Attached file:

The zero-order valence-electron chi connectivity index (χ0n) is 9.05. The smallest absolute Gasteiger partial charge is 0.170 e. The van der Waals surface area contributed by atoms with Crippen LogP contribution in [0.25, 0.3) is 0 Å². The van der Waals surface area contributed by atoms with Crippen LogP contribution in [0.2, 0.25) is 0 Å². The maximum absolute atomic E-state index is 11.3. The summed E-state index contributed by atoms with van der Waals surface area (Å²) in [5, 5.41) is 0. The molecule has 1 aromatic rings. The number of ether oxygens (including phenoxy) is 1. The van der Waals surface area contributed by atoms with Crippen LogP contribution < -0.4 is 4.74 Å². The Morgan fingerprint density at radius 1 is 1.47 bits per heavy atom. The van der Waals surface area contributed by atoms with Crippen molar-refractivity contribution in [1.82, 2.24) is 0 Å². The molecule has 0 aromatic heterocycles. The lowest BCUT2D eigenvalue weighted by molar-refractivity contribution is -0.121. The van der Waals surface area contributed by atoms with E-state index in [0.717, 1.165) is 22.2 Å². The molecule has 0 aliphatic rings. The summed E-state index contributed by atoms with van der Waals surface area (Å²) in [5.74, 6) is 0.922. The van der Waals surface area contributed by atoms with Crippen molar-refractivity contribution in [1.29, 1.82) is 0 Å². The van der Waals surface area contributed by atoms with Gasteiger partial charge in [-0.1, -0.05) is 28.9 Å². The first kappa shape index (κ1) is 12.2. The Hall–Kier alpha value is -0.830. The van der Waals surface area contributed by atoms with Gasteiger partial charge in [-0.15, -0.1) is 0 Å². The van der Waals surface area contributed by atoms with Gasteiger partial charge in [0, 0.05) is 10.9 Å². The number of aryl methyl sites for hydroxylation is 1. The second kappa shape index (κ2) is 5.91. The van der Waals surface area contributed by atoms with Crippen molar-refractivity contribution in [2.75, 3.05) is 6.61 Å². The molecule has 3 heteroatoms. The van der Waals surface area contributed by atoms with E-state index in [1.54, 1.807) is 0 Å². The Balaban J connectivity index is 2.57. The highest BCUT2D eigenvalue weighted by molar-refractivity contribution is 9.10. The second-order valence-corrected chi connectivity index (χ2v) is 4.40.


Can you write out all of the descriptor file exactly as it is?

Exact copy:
The zero-order valence-electron chi connectivity index (χ0n) is 9.05. The smallest absolute Gasteiger partial charge is 0.170 e. The van der Waals surface area contributed by atoms with Crippen LogP contribution in [0.25, 0.3) is 0 Å². The van der Waals surface area contributed by atoms with Crippen LogP contribution in [0.2, 0.25) is 0 Å². The maximum absolute atomic E-state index is 11.3. The summed E-state index contributed by atoms with van der Waals surface area (Å²) in [5, 5.41) is 0. The molecule has 1 aromatic rings. The number of ether oxygens (including phenoxy) is 1. The van der Waals surface area contributed by atoms with Crippen LogP contribution < -0.4 is 4.74 Å². The Morgan fingerprint density at radius 1 is 1.47 bits per heavy atom. The van der Waals surface area contributed by atoms with Crippen molar-refractivity contribution in [1.82, 2.24) is 0 Å². The molecule has 0 aromatic heterocycles. The lowest BCUT2D eigenvalue weighted by molar-refractivity contribution is -0.121. The van der Waals surface area contributed by atoms with E-state index in [0.717, 1.165) is 22.2 Å². The molecule has 0 aliphatic rings. The summed E-state index contributed by atoms with van der Waals surface area (Å²) in [5.74, 6) is 0.922. The van der Waals surface area contributed by atoms with Crippen molar-refractivity contribution in [1.29, 1.82) is 0 Å². The van der Waals surface area contributed by atoms with Gasteiger partial charge in [-0.1, -0.05) is 28.9 Å². The first kappa shape index (κ1) is 12.2. The Hall–Kier alpha value is -0.830. The van der Waals surface area contributed by atoms with Gasteiger partial charge in [-0.15, -0.1) is 0 Å². The van der Waals surface area contributed by atoms with Gasteiger partial charge in [0, 0.05) is 10.9 Å². The number of aryl methyl sites for hydroxylation is 1. The second kappa shape index (κ2) is 5.91. The van der Waals surface area contributed by atoms with Crippen molar-refractivity contribution in [2.75, 3.05) is 6.61 Å². The molecule has 3 heteroatoms. The van der Waals surface area contributed by atoms with E-state index in [1.54, 1.807) is 0 Å². The Balaban J connectivity index is 2.57. The highest BCUT2D eigenvalue weighted by molar-refractivity contribution is 9.10. The second-order valence-corrected chi connectivity index (χ2v) is 4.40.